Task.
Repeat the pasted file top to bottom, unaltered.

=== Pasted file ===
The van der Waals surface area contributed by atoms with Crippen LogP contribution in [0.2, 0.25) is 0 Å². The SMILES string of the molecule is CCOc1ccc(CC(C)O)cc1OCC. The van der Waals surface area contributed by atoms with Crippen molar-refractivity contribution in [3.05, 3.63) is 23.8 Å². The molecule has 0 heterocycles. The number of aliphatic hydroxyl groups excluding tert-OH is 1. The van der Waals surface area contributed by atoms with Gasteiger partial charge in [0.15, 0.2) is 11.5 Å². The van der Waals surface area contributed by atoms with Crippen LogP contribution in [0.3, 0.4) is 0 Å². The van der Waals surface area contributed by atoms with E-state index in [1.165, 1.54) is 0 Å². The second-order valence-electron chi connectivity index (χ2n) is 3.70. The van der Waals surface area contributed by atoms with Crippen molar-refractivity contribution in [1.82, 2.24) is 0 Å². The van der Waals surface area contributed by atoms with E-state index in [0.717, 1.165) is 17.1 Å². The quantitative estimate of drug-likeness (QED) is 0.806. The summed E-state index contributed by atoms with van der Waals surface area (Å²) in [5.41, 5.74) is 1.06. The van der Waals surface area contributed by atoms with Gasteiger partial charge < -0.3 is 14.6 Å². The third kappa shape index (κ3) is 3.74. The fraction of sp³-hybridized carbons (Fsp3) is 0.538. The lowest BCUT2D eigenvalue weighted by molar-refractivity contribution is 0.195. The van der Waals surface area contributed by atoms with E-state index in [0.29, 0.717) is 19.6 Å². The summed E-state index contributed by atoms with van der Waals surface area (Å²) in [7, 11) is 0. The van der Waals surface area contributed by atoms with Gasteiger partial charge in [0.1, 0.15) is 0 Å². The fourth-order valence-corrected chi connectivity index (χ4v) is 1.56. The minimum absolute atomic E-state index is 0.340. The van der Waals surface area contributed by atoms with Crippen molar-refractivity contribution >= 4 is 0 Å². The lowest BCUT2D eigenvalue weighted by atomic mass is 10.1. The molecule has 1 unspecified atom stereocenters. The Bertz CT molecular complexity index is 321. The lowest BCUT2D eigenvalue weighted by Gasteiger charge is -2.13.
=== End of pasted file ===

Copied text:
The van der Waals surface area contributed by atoms with Crippen LogP contribution in [0.2, 0.25) is 0 Å². The SMILES string of the molecule is CCOc1ccc(CC(C)O)cc1OCC. The van der Waals surface area contributed by atoms with Crippen molar-refractivity contribution in [3.05, 3.63) is 23.8 Å². The molecule has 0 heterocycles. The number of aliphatic hydroxyl groups excluding tert-OH is 1. The van der Waals surface area contributed by atoms with Gasteiger partial charge in [0.15, 0.2) is 11.5 Å². The van der Waals surface area contributed by atoms with Crippen LogP contribution in [0.3, 0.4) is 0 Å². The van der Waals surface area contributed by atoms with E-state index in [1.165, 1.54) is 0 Å². The second-order valence-electron chi connectivity index (χ2n) is 3.70. The van der Waals surface area contributed by atoms with Crippen molar-refractivity contribution in [1.82, 2.24) is 0 Å². The van der Waals surface area contributed by atoms with E-state index in [0.717, 1.165) is 17.1 Å². The quantitative estimate of drug-likeness (QED) is 0.806. The summed E-state index contributed by atoms with van der Waals surface area (Å²) in [5.41, 5.74) is 1.06. The van der Waals surface area contributed by atoms with Gasteiger partial charge < -0.3 is 14.6 Å². The third kappa shape index (κ3) is 3.74. The fraction of sp³-hybridized carbons (Fsp3) is 0.538. The lowest BCUT2D eigenvalue weighted by molar-refractivity contribution is 0.195. The van der Waals surface area contributed by atoms with E-state index in [0.29, 0.717) is 19.6 Å². The summed E-state index contributed by atoms with van der Waals surface area (Å²) in [7, 11) is 0. The van der Waals surface area contributed by atoms with Gasteiger partial charge in [0.1, 0.15) is 0 Å². The fourth-order valence-corrected chi connectivity index (χ4v) is 1.56. The minimum absolute atomic E-state index is 0.340. The van der Waals surface area contributed by atoms with Crippen molar-refractivity contribution >= 4 is 0 Å². The lowest BCUT2D eigenvalue weighted by atomic mass is 10.1. The molecule has 1 unspecified atom stereocenters. The Bertz CT molecular complexity index is 321. The lowest BCUT2D eigenvalue weighted by Gasteiger charge is -2.13.